Are you looking for a new experience that challenges your creativity and your intellect? Are you interested in a type of game where players cooperate with each other against their environment? Are you bored with Monopoly? You may be a good candidate for tabletop roleplaying, also known as pen and paper role-playing.
|Playing Morrow Project at our church|
The best-known tabletop role-playing game is Dungeons and Dragons, a game plagued by stereotypes of pimply adolescent males dragging their two-dimensional characters from room to room of a 'dungeon' defeating predictable monsters. Thankfully the quality and depth of tabletop roleplaying has gone far beyond this trope.
Unlike in online roleplaying, tabletop role-players gather together in person. There is no computer required (although one may be used by the game's facilitator or game master). Players roll dice or use other means to determine such things as the outcome of a battle, or whether a character is able to convince someone to do something in his favor.
For the Love of a Character
In my late 30's I was introduced to a game master who was running a role-playing game known as 'Harnmaster', which I've later come to describe as 'Dungeons and Dragons goes to college,' due to its emphasis on detail and realism. He helped me create a character that was as rich and three-dimensional as any character in fiction that I've ever read; a young priestess of a goddess of chivalry, who had spent her adolescence as a slave in a brothel. Further, he gave me a world to play in; the island of Harn, with its many cultures, religions, and intrigues.
It can be difficult to explain the appeal of tabletop gaming to someone who has never done it. Being involved is not the same as watching on the sidelines – it’s an entirely different experience when you’re making the decisions and viscerally experiencing the outcomes.
In trying to describe quality tabletop gaming to people who are unfamiliar with it I have developed two analogies. One compares it with theatre, the other with fiction writing.
Have you ever been in rehearsal for a play? There's this period when everyone is just starting to get into character and is playing with the concepts of the play and what it's trying to say. Everybody’s having fun, because at this stage, perfection is not expected. Then opening night approaches, the tension sets in, the play goes on... then it's over.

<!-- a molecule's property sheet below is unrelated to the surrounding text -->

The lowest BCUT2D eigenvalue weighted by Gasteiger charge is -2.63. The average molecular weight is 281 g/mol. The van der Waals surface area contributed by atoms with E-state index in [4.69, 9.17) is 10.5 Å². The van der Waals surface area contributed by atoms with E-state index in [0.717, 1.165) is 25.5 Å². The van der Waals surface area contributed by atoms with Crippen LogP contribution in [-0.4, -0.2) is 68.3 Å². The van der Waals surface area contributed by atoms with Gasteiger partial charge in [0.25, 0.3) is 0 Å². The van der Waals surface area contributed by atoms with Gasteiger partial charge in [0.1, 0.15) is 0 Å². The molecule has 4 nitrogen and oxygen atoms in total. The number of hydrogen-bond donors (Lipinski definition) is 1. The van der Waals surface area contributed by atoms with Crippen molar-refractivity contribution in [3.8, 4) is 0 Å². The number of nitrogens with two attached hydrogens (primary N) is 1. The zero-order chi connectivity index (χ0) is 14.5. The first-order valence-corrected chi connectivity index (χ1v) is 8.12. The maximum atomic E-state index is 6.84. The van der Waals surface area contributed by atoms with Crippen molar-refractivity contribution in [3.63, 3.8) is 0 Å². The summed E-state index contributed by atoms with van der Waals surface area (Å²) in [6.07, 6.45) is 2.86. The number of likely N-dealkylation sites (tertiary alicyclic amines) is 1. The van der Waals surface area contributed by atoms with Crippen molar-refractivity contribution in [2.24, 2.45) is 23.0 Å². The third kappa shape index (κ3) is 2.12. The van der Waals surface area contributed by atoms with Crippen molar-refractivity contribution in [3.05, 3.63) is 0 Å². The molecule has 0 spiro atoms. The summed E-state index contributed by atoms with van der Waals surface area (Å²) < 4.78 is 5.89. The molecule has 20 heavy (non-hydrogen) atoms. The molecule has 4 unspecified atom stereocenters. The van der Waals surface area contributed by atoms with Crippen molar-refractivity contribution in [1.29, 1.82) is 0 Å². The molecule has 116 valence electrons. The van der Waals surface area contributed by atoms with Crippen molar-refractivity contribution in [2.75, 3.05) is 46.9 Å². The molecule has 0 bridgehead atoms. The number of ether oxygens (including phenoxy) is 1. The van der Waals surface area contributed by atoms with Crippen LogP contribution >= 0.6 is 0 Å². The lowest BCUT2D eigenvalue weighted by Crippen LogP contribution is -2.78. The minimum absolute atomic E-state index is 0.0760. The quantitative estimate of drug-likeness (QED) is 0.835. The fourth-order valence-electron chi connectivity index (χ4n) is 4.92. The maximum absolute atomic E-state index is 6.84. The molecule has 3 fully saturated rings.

Now, imagine that that fun part of rehearsal could go on. No opening night, no stress, no ending - just you and your friends playing your characters and a plot that is ever unfolding.
For the second analogy, imagine you're writing an epic novel with friends. Each one takes the point-of-view of one character and adds to the story by writing about what their character does. One writer, called the game master, is in charge of describing the world and the minor characters, intrigues and situations the characters will encounter within that world. This analogy is not that far-fetched, in fact. The Dragonlance Series was written based on a Dungeons and Dragons campaign.
Why So Many Rules?
... only an environment that is fundamentally rational, has a high level of internal consistency and is carefully maintained can give the feeling that one is involved in an epic.
-N. Robin Crosby, the creator of Harnmaster, 1988.
In any game, there are rules that make it possible for everyone to have fun. This is especially true of tabletop gaming. Remember when you were a child and played make-believe? Do you remember why you stopped? It may have been because someone said, "I shot you, you're dead!" and someone else said, "no I'm not. You missed." Having no way to determine who was right made it impossible to keep playing.
For this reason, good roleplaying has rules and limitations. Most use dice to make the decisions, with the odds weighted according to the abilities of the characters and the difficulty of the situation.
The enforcer of the rules is the gamemaster (or the Dungeon Master, as they are called in Dungeons and Dragons). He or she not only oversees the dice rolls and the rulebooks, but makes sure no character is so powerful that they overwhelm the other characters and make them unnecessary. The main purpose of the gamemaster is to make sure everyone has fun so that the game can go on.
You sold me on it. Now what?
If you want to find a group to role-play with, a good place to start is your local game store. Many game stores host tabletop roleplaying games, and may have bulletin boards to help gamers connect. Another way is to go online. There are several sites that are designed to bring role-players together; one such is at http://www.rpggamefind.com. Another good source is http://meetup.com , where you can find groups that meet in person for almost every purpose imaginable.
|One night the lights went out. We kept playing.|
Can’t find a group? If you’re brave, you can start one. Becoming a game master requires, first of all, that you choose a gaming system and study up on the game mechanics – basically the way decisions are made. Secondly, you need a setting – the world of the game and the scenario the characters will be starting in. Thirdly, you need to find a group; either sell the storyline to your friends, relatives, or co-workers, or advertise for players online or through your local media.
In the end, tabletop roleplaying is simply cooperative storytelling. It stretches the imagination. It allows people to come together to create something profound and amazing, blended from the talents and eccentricities of the players, and the characters they create. It is addictive and fun. It provides a form of social bonding.
Speaking of social bonding: that gamemaster that introduced me to gaming? We were married about a year later and are now approaching our tenth anniversary. He runs two games every week now, which I play in.